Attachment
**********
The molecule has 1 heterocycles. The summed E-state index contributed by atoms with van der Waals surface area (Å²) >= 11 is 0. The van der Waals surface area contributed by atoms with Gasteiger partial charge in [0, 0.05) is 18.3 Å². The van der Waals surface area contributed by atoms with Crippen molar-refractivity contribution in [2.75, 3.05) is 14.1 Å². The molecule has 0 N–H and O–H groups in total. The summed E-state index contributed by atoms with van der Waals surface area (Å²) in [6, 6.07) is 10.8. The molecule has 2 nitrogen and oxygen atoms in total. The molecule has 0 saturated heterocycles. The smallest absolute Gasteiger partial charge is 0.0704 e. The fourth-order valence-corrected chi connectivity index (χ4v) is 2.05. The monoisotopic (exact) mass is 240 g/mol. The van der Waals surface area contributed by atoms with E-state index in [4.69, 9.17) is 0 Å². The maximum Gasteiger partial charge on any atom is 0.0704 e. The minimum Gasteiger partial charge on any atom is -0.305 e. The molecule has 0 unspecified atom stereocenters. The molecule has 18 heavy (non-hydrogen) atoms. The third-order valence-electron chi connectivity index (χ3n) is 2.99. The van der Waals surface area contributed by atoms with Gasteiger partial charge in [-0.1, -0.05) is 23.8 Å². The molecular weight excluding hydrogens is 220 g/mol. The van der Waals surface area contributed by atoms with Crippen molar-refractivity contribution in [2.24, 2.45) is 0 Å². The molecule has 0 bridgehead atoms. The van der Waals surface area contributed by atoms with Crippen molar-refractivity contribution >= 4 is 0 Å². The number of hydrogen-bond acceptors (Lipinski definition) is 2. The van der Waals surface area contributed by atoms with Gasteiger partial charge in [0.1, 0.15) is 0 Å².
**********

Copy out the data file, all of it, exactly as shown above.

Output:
The molecule has 1 heterocycles. The summed E-state index contributed by atoms with van der Waals surface area (Å²) >= 11 is 0. The van der Waals surface area contributed by atoms with Gasteiger partial charge in [0, 0.05) is 18.3 Å². The van der Waals surface area contributed by atoms with Crippen molar-refractivity contribution in [2.75, 3.05) is 14.1 Å². The molecule has 0 N–H and O–H groups in total. The summed E-state index contributed by atoms with van der Waals surface area (Å²) in [6, 6.07) is 10.8. The molecule has 2 nitrogen and oxygen atoms in total. The molecule has 0 saturated heterocycles. The smallest absolute Gasteiger partial charge is 0.0704 e. The fourth-order valence-corrected chi connectivity index (χ4v) is 2.05. The monoisotopic (exact) mass is 240 g/mol. The van der Waals surface area contributed by atoms with E-state index in [4.69, 9.17) is 0 Å². The maximum Gasteiger partial charge on any atom is 0.0704 e. The minimum Gasteiger partial charge on any atom is -0.305 e. The molecule has 0 unspecified atom stereocenters. The molecule has 18 heavy (non-hydrogen) atoms. The third-order valence-electron chi connectivity index (χ3n) is 2.99. The van der Waals surface area contributed by atoms with Gasteiger partial charge in [-0.1, -0.05) is 23.8 Å². The molecular weight excluding hydrogens is 220 g/mol. The van der Waals surface area contributed by atoms with Crippen molar-refractivity contribution in [2.24, 2.45) is 0 Å². The molecule has 0 bridgehead atoms. The van der Waals surface area contributed by atoms with Crippen molar-refractivity contribution >= 4 is 0 Å². The number of hydrogen-bond acceptors (Lipinski definition) is 2. The van der Waals surface area contributed by atoms with Gasteiger partial charge in [0.1, 0.15) is 0 Å².